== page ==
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Fourth echelon

Study: King Phillip II buried in Tomb I not Tomb II

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VERGINA, Greece, July 21 (UPI) -- King Philip II of Macedonia, dad to Alexander the Great, isn't missing -- but he's not in the tomb researchers thought he was.

In 1978, archaeologists located the ancient royal tombs at Great Tumulus hill, in the northern Greece town of Vergina. The tombs were of interest to archaeologists and historians, as records indicated relatives of Alexander the Great were buried there.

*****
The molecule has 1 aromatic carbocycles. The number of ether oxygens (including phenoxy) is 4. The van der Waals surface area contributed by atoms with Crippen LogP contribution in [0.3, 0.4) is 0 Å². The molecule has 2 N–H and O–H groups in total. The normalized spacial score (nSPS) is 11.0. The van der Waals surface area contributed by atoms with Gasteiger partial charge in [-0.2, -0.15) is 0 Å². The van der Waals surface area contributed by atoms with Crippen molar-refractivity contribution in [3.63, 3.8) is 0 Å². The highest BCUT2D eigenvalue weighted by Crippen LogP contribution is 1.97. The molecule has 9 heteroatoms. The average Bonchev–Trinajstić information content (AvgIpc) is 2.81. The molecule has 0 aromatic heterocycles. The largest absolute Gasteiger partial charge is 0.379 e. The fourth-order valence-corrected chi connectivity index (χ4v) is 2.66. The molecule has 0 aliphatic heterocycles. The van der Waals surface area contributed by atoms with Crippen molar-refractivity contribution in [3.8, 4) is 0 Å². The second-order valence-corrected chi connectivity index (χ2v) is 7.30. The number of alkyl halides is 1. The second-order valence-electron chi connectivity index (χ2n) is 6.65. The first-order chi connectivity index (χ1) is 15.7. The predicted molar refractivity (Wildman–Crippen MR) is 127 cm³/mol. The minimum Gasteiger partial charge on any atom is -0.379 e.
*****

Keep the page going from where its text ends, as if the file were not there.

Two tombs were excavated, and initially researchers believed the remains of King Philip were inside what came to be known as Tomb II.

But a new analysis of the remains suggests otherwise.

In 336 B.C., three years before Philip II was slain, the king's leg was pierced by a lance, rendering him lame. Scanning and radiography technology recently revealed a pair of perfectly healthy legs inside Tomb II. Inside Tomb I, however, are the remains of a 45-year-old man with a significant knee wound.






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